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The "The Bad Parts of Value Coercion" Lesson is part of the full, Deep JavaScript Foundations course featured in this preview video. Here's what you'd learn in this lesson:

Kyle reviews his thoughts about fixing coercion.

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Transcript from the "The Bad Parts of Value Coercion" Lesson

>> Kyle: I've talked a lot about the problems of coercion. And I just wanna take a slight little detour here for a moment to say I really, genuinely wish that we could improve JavaScript rather than just talk about the bad parts of JavaScript. So there's a lot of junk that gets talked about in the bad parts of JavaScript and we just assume JavaScript will always be this poorly designed collection of mistakes and bugs and whatever.

[00:00:29] And I really wish that JavaScript had a future where we could eventually start fixing some of these things. And as I said earlier, I think that there is a way to do that. So I decided to sit and talk about if we were gonna fix coercion, I wanted to explore that topic.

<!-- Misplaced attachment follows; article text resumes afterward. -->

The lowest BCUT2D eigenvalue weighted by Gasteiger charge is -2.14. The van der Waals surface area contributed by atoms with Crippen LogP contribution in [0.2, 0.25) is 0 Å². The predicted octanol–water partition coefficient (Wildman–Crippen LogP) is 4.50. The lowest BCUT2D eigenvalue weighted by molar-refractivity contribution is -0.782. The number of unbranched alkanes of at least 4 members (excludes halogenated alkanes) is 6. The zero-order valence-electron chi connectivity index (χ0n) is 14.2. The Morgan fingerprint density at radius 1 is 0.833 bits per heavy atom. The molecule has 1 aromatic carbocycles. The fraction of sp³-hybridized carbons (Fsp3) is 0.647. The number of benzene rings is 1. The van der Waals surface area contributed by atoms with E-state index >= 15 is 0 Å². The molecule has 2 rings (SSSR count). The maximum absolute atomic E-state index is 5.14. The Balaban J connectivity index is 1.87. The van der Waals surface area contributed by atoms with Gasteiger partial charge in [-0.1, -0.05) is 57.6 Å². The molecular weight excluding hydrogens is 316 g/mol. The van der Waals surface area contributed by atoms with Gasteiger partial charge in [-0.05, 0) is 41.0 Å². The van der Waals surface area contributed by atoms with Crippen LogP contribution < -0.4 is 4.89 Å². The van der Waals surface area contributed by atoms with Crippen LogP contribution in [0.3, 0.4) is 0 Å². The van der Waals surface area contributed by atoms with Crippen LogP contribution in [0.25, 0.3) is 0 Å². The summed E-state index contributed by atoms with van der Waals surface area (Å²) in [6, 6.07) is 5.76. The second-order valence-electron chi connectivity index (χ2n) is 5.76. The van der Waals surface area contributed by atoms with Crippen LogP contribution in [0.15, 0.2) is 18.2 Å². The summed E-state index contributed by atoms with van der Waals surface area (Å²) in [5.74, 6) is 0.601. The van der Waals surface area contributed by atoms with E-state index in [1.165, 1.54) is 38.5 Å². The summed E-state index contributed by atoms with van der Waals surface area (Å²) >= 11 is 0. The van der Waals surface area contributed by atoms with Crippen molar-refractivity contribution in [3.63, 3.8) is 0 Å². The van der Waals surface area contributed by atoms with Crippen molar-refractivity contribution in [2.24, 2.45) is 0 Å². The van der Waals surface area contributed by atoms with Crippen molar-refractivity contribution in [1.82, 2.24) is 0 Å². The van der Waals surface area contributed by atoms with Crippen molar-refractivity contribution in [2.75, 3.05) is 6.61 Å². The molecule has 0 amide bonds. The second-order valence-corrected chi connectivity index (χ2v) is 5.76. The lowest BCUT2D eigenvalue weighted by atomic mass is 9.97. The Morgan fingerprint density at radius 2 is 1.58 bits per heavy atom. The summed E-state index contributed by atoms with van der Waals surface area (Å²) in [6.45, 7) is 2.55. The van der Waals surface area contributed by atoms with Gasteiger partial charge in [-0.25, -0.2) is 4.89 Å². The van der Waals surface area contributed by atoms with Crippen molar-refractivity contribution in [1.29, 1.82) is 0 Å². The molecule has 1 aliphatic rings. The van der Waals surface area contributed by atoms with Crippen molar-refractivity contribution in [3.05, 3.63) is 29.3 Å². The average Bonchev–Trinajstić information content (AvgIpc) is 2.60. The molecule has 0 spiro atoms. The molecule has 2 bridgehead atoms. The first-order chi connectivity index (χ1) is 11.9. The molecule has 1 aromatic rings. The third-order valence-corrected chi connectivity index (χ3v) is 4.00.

[00:00:44] What would we have to do to fix coercion and what would that mean? And this was a blog post, a guest blog post that I wrote about fixing coercion. If I could go back and address it, how might we do that? Might we have a new mode that you could opt into similar to strip mode or something like that.

[00:01:00] Is there some way that we could begin to address coercion so that it actually makes sense. And this is just a list of some of the things that I would go back and change. I would for sure change that first one. Don't make the number coercion of empty string be 0.

[00:01:16] I'd probably change the null one. I might change the false and the true, I'd definitely change the string of location of arrays,to be more correct. This is just an example of some of the things I would effect and I talk about them more and more in this but there is also resource if your more interested in some of these new answers that corner cases if you will.

[00:01:36] This is a little grid that I created just it problematically generated but does the permutation of all different values and then the different conversions that we do. And I've arbitrarily marked which ones I think make sense versus which ones I think are crazy and I would change. You can explore that tool if this is more interesting to you, if not, don't worry about it.